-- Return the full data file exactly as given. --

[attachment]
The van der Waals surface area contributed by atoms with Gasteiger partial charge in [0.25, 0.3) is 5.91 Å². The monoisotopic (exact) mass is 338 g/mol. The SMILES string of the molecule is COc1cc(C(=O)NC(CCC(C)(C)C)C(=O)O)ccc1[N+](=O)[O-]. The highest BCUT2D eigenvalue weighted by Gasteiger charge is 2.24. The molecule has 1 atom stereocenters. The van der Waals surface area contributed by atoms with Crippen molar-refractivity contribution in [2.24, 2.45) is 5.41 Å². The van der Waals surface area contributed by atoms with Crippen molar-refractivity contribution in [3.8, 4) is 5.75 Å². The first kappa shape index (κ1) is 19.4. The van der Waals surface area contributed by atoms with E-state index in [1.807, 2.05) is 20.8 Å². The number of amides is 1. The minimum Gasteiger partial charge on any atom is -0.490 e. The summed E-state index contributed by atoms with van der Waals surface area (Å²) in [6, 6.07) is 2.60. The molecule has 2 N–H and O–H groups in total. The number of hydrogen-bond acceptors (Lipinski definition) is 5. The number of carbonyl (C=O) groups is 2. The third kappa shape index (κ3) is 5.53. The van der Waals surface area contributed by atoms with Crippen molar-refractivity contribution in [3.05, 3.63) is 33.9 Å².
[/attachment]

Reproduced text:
The van der Waals surface area contributed by atoms with Gasteiger partial charge in [0.25, 0.3) is 5.91 Å². The monoisotopic (exact) mass is 338 g/mol. The SMILES string of the molecule is COc1cc(C(=O)NC(CCC(C)(C)C)C(=O)O)ccc1[N+](=O)[O-]. The highest BCUT2D eigenvalue weighted by Gasteiger charge is 2.24. The molecule has 1 atom stereocenters. The van der Waals surface area contributed by atoms with Crippen molar-refractivity contribution in [2.24, 2.45) is 5.41 Å². The van der Waals surface area contributed by atoms with Crippen molar-refractivity contribution in [3.8, 4) is 5.75 Å². The first kappa shape index (κ1) is 19.4. The van der Waals surface area contributed by atoms with E-state index in [1.807, 2.05) is 20.8 Å². The number of amides is 1. The minimum Gasteiger partial charge on any atom is -0.490 e. The summed E-state index contributed by atoms with van der Waals surface area (Å²) in [6, 6.07) is 2.60. The molecule has 2 N–H and O–H groups in total. The number of hydrogen-bond acceptors (Lipinski definition) is 5. The number of carbonyl (C=O) groups is 2. The third kappa shape index (κ3) is 5.53. The van der Waals surface area contributed by atoms with Crippen molar-refractivity contribution in [3.05, 3.63) is 33.9 Å².